I'm somewhat confused about the standard setup of Gaussian Processes in the machine learning literature.

In the classic setup, we have a dataset $D=\{\mathbf{x}, y_i \}_{i=1}^N$ and we have that $y=f(\mathbf{x}_i)$ (which may or may not be corrupted by noise). I am confused exactly as to whether or not $\mathbf{x}$ is a random variable or not. It's usually stated that $\mathcal{X}$ is the index set so that, $\{f(\mathbf{x}):\mathbf{x}\in \mathcal{X}\}$ is a collection of random variables. From this perspective, it does not seem to make sense to think of $\mathbf{x}$ as a random variable. However, we also derive posterior distributions such as $p(f|y,\mathbf{x})$, where here we are now conditioning on $\mathbf{x}$, which does not make sense unless $\mathbf{x}$ is the realization of some random variable. How can I reconcile these two points together? Is writing the posterior distribution in this way just an abuse of notation?


1 Answer 1


The inputs $\mathbf x \in\mathcal X$ are not random variables, but deterministic "indices" : for instance, if $\mathcal X =[0,T]$, then they could represent different times, or if $\mathcal X= \mathbb [0,1]^2$, they could represent different positions on a map.

As you said, in Gaussian process regression, the values $f(\mathbf x)$ for each $\mathbf x \in \mathcal X$ are assumed to be random variables instead of deterministic (that is, we assume that $\big(f(\mathbf x)\big)_{x\in\mathcal X}$ is a Gaussian process). Therefore, the "sources of randomness" in the regression problem will be both the target $f(\mathbf x_i)$ and the noise $\varepsilon(\mathbf x_i)$ for all $1\le i\le N$.

With that being said, I understand your confusion about the notations commonly found in the literature. The short story is simply that when we write $p(\mathbf y \mid\mathbf x,D)$, the $x$ in the conditioning should be mostly understood as a notation to mean that we are looking at the conditional distribution of $y$ specifically at point $\mathbf x$, and not over the whole space $\mathcal X$.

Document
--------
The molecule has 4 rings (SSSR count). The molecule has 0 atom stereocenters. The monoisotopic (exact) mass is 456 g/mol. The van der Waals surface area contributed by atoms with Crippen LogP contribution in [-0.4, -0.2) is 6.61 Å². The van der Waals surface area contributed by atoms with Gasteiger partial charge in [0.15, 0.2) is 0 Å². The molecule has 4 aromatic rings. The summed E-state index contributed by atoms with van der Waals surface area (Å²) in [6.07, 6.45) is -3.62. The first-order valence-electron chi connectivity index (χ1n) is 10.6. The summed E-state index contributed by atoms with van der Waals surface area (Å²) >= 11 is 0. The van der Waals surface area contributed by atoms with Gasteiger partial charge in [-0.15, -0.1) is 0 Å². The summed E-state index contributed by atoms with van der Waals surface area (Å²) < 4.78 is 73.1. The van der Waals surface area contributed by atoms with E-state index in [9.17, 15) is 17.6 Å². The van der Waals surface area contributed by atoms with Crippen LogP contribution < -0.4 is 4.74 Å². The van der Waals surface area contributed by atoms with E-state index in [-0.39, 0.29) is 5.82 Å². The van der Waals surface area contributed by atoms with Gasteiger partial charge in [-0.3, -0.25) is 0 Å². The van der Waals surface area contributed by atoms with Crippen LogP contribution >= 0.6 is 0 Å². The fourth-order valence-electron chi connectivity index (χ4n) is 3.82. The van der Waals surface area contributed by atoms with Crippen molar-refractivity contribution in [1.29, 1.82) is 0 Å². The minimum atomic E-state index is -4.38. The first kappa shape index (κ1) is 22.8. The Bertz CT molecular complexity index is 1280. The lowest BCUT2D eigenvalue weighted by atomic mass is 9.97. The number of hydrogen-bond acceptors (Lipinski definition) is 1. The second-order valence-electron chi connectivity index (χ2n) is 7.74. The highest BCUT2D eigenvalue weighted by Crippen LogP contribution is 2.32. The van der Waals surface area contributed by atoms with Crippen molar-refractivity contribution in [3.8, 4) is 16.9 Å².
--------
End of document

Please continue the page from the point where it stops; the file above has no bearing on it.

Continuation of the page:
To illustrate my point, consider the standard example : let $\mathbf x^*\in \mathcal X$ be a "new point" (i.e. not in the dataset), and consider the problem of finding the conditional distribution of $ f(\mathbf x^*)$ given our observations $D$. Using standard notations, we denote $f(\mathbf x^*)\equiv f^*$ and $$\mathbf f \equiv \left[f(\mathbf x_1),\ldots,f(\mathbf x_N)\right]^T \sim \mathcal N(\boldsymbol\mu_N, \Sigma_N) $$ So now, we can write the conditional distribution of $f^*$ given $D$ by marginalizing as follows : $$P(f(\mathbf x^*)\mid D) \equiv P(f^*\mid \mathbf x^*,D) = \int P(f^*\mid \mathbf f, \mathbf x^*,D) P(\mathbf f\mid \mathbf x^*,D)\ d\mathbf f $$ Now to compute this integral, we need to express the two factors in the integrand in closed-form. For the second factor, $\mathbf f$ is not related to $\mathbf x^*$ hence it simplifies to $ P(\mathbf f\mid \mathbf x^*,D)= P(\mathbf f\mid D)$, which may readily be found using Bayes' rule and the known distributions of $\mathbf f$ and $(y_i)_{1\le i \le N}$. For the first factor however, we have $$\begin{bmatrix}\mathbf f\\ f^*\end{bmatrix} \sim \mathcal N(\boldsymbol \mu(\mathbf x^*),\Sigma(\mathbf x^*))$$ From which $ P(f^*\mid \mathbf f, \mathbf x^*,D)$ can be readily computed using properties of Gaussian distributions.

So, as you can see, "conditioning on $\mathbf x^*$" is mostly a notational device which helps keeping track of what is varying and what isn't, and can be helpful in computations, but everything would work the exact same without it. If you still have doubts, having a look at the first two pages of these notes should hopefully help clarify some of the above explanations.


Your Answer

By clicking “Post Your Answer”, you agree to our terms of service and acknowledge you have read our privacy policy.

Not the answer you're looking for? Browse other questions tagged or ask your own question.